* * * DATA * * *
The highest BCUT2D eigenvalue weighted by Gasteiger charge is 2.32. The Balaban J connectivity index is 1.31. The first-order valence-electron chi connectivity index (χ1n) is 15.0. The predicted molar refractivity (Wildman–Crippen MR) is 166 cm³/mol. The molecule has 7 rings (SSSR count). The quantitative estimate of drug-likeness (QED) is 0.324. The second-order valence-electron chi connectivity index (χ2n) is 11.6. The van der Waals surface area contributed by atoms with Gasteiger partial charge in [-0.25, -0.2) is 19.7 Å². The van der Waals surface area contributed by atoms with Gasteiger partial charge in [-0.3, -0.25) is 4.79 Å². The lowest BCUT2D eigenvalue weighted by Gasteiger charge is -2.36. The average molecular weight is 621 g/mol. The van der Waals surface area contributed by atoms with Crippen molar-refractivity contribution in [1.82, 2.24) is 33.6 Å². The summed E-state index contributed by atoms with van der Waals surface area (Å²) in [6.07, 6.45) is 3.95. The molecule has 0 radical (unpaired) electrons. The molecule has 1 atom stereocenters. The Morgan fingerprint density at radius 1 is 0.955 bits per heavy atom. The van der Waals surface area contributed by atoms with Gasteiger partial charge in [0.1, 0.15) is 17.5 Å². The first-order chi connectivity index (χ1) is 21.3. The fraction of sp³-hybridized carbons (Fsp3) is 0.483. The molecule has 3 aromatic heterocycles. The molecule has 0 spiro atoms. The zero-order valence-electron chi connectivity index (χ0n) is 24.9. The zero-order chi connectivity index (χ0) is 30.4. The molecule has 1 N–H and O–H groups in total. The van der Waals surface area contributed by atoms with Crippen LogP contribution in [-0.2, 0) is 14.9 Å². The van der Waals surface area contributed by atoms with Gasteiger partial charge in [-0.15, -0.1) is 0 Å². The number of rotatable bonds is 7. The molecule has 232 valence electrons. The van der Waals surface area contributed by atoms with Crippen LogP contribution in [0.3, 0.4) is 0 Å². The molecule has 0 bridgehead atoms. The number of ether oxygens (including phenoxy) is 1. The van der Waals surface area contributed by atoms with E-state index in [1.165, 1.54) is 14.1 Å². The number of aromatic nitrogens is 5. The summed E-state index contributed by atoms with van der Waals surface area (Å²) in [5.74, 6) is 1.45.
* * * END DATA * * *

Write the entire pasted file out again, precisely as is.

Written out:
The highest BCUT2D eigenvalue weighted by Gasteiger charge is 2.32. The Balaban J connectivity index is 1.31. The first-order valence-electron chi connectivity index (χ1n) is 15.0. The predicted molar refractivity (Wildman–Crippen MR) is 166 cm³/mol. The molecule has 7 rings (SSSR count). The quantitative estimate of drug-likeness (QED) is 0.324. The second-order valence-electron chi connectivity index (χ2n) is 11.6. The van der Waals surface area contributed by atoms with Gasteiger partial charge in [-0.25, -0.2) is 19.7 Å². The van der Waals surface area contributed by atoms with Gasteiger partial charge in [-0.3, -0.25) is 4.79 Å². The lowest BCUT2D eigenvalue weighted by Gasteiger charge is -2.36. The average molecular weight is 621 g/mol. The van der Waals surface area contributed by atoms with Crippen molar-refractivity contribution in [1.82, 2.24) is 33.6 Å². The summed E-state index contributed by atoms with van der Waals surface area (Å²) in [6.07, 6.45) is 3.95. The molecule has 0 radical (unpaired) electrons. The molecule has 1 atom stereocenters. The Morgan fingerprint density at radius 1 is 0.955 bits per heavy atom. The van der Waals surface area contributed by atoms with Gasteiger partial charge in [0.1, 0.15) is 17.5 Å². The first-order chi connectivity index (χ1) is 21.3. The fraction of sp³-hybridized carbons (Fsp3) is 0.483. The molecule has 3 aromatic heterocycles. The molecule has 0 spiro atoms. The zero-order valence-electron chi connectivity index (χ0n) is 24.9. The zero-order chi connectivity index (χ0) is 30.4. The molecule has 1 N–H and O–H groups in total. The van der Waals surface area contributed by atoms with Crippen LogP contribution in [-0.2, 0) is 14.9 Å². The van der Waals surface area contributed by atoms with Gasteiger partial charge in [-0.15, -0.1) is 0 Å². The number of rotatable bonds is 7. The molecule has 232 valence electrons. The van der Waals surface area contributed by atoms with Crippen LogP contribution in [0.3, 0.4) is 0 Å². The molecule has 0 bridgehead atoms. The number of ether oxygens (including phenoxy) is 1. The van der Waals surface area contributed by atoms with E-state index in [1.165, 1.54) is 14.1 Å². The number of aromatic nitrogens is 5. The summed E-state index contributed by atoms with van der Waals surface area (Å²) in [5.74, 6) is 1.45.